Debut novelist Hughes imagines the circumstances leading up to the Victorian-era real-life hanging of John Delahunt, a convicted Irish child-murderer.
Trinity College education near complete, Delahunt anticipated launching himself into 1840s Dublin society as a gentleman. Then his father died. Delahunt soon learned the estate was mortgaged to pay for his father’s care. That was an inopportune time to meet Thomas Sibthorpe, who works for the shadowy "Department" at the Castle, headquarters of Dublin’s police. Transpiring thereafter is an intense character study, one in which Delahunt’s life becomes Hobbesian—nasty, brutish, and short. He accepts money from Sibthorpe to give false testimony about a street fight in which a constable was injured. Delahunt sees an opportunity for more easy money, necessary because he’s wooing Helen, a young woman of substance. Delahunt approaches her father for permission to marry. It’s granted, then rescinded once the father discovers Delahunt’s proclivities. The couple elopes. Helen is rejected by her family. The pair lands in a decrepit apartment. Delahunt later witnesses an assault, but there’s more money in witnessing murder. Delahunt, psychopathic and greedy, kills the wounded man. His testimony leads to an innocent being hanged. Helen’s the more ambiguous character. Although ignorant of the murder, she acquiesced to perjury for money. Then she descends into laudanum addiction following a botched abortion, and the marriage collapses, as does Delahunt. There’s much that is cringe-inducing as these less-than-admirable characters skulk through the cold, rain-drenched streets of Victorian Dublin. "Lyster had begun to use my fork to clean the grime from beneath his fingernails," Delahunt notes when a Sibthorpe cohort visits his apartment, a fitting observation of character in this tragedy, which is morbid reading on every page.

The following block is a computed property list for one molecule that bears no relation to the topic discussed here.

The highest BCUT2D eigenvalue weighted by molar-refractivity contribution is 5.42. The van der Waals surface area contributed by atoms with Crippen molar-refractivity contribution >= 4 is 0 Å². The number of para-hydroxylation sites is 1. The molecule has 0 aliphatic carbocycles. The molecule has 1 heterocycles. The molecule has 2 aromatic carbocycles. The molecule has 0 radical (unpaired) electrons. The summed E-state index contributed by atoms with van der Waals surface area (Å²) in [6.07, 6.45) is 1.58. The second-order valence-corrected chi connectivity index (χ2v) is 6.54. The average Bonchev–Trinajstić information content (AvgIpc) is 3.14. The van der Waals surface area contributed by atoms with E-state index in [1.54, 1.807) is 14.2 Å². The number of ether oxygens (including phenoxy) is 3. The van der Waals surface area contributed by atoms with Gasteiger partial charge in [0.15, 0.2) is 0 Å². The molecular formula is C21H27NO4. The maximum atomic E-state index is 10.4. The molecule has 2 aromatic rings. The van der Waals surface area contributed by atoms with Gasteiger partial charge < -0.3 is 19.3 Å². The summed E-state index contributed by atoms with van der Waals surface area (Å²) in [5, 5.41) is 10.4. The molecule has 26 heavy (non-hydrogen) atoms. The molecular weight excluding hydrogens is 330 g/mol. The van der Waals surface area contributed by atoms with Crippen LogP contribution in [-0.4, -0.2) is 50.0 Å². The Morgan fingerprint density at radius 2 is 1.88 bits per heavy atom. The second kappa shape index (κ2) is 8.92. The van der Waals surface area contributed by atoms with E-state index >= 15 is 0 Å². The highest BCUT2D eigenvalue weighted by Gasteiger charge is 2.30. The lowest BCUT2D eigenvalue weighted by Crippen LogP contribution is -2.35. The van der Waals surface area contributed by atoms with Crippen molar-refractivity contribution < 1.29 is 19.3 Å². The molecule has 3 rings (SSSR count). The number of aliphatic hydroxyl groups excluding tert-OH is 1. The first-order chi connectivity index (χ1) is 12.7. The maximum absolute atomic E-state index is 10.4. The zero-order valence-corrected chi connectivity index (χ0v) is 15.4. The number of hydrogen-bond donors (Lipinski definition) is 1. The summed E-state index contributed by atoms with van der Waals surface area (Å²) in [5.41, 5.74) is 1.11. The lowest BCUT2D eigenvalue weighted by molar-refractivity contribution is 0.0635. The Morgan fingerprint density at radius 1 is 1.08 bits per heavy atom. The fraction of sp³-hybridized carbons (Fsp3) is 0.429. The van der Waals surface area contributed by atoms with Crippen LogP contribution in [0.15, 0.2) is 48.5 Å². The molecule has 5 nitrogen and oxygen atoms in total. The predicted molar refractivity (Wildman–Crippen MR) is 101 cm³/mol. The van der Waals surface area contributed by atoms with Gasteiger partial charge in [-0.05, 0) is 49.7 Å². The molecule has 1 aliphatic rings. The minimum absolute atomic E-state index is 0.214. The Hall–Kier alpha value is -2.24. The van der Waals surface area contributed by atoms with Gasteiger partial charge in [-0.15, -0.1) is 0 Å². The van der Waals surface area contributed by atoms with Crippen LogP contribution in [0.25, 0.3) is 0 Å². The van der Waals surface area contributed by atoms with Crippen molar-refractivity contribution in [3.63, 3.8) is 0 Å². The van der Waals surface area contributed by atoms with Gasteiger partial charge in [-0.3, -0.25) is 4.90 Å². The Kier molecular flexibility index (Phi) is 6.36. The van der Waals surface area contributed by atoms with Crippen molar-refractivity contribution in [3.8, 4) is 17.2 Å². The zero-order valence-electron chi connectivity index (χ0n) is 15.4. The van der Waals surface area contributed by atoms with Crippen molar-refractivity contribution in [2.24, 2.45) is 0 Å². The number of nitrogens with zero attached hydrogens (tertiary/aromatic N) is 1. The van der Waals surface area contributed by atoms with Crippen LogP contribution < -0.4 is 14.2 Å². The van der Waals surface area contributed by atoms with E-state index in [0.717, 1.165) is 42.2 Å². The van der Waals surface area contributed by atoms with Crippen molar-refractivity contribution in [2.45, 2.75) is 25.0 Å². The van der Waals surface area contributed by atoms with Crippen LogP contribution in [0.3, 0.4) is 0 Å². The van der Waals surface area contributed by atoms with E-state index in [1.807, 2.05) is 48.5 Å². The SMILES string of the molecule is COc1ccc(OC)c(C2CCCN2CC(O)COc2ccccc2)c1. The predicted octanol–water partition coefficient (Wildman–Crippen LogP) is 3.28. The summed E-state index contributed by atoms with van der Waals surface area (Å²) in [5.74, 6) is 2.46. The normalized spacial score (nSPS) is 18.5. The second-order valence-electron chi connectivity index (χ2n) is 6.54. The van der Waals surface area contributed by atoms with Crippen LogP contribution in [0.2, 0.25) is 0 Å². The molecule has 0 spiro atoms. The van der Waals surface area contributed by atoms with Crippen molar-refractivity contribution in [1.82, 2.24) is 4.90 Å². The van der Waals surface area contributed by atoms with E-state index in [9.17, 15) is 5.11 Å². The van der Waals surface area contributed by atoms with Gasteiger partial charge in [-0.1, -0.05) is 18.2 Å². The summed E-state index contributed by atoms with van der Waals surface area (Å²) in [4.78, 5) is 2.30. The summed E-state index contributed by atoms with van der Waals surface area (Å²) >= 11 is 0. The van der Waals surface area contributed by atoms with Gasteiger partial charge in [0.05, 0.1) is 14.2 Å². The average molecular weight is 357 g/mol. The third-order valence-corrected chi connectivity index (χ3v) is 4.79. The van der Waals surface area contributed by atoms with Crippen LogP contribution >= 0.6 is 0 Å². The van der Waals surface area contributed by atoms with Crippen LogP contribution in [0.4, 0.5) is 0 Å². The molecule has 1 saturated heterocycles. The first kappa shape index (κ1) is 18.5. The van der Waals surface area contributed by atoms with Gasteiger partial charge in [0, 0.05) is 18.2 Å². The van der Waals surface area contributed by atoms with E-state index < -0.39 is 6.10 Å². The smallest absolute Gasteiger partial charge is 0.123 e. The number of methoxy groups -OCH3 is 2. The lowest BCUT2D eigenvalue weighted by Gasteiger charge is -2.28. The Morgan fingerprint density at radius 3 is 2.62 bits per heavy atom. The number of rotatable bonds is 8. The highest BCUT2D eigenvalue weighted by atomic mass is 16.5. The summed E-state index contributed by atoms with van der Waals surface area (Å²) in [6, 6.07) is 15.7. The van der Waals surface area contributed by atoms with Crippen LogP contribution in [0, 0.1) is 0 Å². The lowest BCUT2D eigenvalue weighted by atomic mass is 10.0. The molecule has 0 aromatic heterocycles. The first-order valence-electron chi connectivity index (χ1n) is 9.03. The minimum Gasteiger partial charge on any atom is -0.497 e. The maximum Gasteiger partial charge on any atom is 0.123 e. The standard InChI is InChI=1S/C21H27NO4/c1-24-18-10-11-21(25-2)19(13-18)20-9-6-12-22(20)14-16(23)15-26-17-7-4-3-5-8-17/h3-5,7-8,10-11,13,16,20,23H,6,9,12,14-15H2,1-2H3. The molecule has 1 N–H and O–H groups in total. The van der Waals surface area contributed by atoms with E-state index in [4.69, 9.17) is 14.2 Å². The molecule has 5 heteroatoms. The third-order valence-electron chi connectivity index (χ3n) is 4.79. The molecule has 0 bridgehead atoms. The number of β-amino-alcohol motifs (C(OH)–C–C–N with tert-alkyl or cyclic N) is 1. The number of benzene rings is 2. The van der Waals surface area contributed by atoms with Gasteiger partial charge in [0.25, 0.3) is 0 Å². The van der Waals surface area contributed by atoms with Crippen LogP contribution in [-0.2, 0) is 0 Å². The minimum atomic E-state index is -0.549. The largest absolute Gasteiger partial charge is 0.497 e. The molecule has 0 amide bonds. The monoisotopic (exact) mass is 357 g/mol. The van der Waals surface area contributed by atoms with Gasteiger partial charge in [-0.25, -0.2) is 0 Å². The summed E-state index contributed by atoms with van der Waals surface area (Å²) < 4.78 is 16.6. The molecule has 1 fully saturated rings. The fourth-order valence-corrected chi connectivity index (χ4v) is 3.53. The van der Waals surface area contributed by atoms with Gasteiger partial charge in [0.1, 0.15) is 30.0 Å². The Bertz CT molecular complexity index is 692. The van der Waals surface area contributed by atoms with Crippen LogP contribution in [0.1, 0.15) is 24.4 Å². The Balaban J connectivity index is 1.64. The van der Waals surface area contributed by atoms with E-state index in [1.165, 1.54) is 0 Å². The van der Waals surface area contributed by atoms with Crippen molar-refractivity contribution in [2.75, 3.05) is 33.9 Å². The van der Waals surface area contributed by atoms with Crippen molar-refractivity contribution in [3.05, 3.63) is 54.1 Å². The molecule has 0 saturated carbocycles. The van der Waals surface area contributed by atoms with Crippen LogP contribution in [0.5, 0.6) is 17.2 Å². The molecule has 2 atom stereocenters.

A Kafkaesque study of an amoral weakling consumed by an unrestrained bureaucracy.